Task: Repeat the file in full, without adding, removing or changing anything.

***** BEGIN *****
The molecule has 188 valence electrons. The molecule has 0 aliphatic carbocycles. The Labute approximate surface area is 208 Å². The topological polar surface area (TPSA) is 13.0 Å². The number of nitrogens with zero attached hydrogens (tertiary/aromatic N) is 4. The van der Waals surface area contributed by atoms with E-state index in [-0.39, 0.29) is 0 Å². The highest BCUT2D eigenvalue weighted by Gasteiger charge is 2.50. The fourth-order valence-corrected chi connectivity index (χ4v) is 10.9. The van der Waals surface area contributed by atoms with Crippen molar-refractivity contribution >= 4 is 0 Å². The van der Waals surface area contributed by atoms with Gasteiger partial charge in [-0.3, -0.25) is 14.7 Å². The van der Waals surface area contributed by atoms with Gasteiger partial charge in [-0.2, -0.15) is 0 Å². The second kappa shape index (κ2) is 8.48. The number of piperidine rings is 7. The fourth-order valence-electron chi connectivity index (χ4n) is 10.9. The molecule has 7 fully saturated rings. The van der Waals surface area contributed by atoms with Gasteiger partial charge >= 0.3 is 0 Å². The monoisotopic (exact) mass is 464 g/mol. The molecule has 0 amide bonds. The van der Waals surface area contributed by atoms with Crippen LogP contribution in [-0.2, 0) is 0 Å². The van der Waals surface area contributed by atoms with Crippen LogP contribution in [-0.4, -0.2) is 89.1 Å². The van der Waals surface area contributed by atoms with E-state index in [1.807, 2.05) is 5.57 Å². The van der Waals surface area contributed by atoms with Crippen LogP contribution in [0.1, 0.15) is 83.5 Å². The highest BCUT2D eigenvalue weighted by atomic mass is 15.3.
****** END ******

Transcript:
The molecule has 188 valence electrons. The molecule has 0 aliphatic carbocycles. The Labute approximate surface area is 208 Å². The topological polar surface area (TPSA) is 13.0 Å². The number of nitrogens with zero attached hydrogens (tertiary/aromatic N) is 4. The van der Waals surface area contributed by atoms with E-state index in [-0.39, 0.29) is 0 Å². The highest BCUT2D eigenvalue weighted by Gasteiger charge is 2.50. The fourth-order valence-corrected chi connectivity index (χ4v) is 10.9. The van der Waals surface area contributed by atoms with Crippen molar-refractivity contribution >= 4 is 0 Å². The van der Waals surface area contributed by atoms with Gasteiger partial charge in [-0.3, -0.25) is 14.7 Å². The van der Waals surface area contributed by atoms with Gasteiger partial charge in [-0.2, -0.15) is 0 Å². The second kappa shape index (κ2) is 8.48. The number of piperidine rings is 7. The fourth-order valence-electron chi connectivity index (χ4n) is 10.9. The molecule has 7 fully saturated rings. The van der Waals surface area contributed by atoms with Gasteiger partial charge >= 0.3 is 0 Å². The monoisotopic (exact) mass is 464 g/mol. The molecule has 0 amide bonds. The van der Waals surface area contributed by atoms with Crippen LogP contribution in [-0.2, 0) is 0 Å². The van der Waals surface area contributed by atoms with Crippen LogP contribution in [-0.4, -0.2) is 89.1 Å². The van der Waals surface area contributed by atoms with E-state index in [1.807, 2.05) is 5.57 Å². The van der Waals surface area contributed by atoms with Crippen LogP contribution in [0.1, 0.15) is 83.5 Å². The highest BCUT2D eigenvalue weighted by atomic mass is 15.3.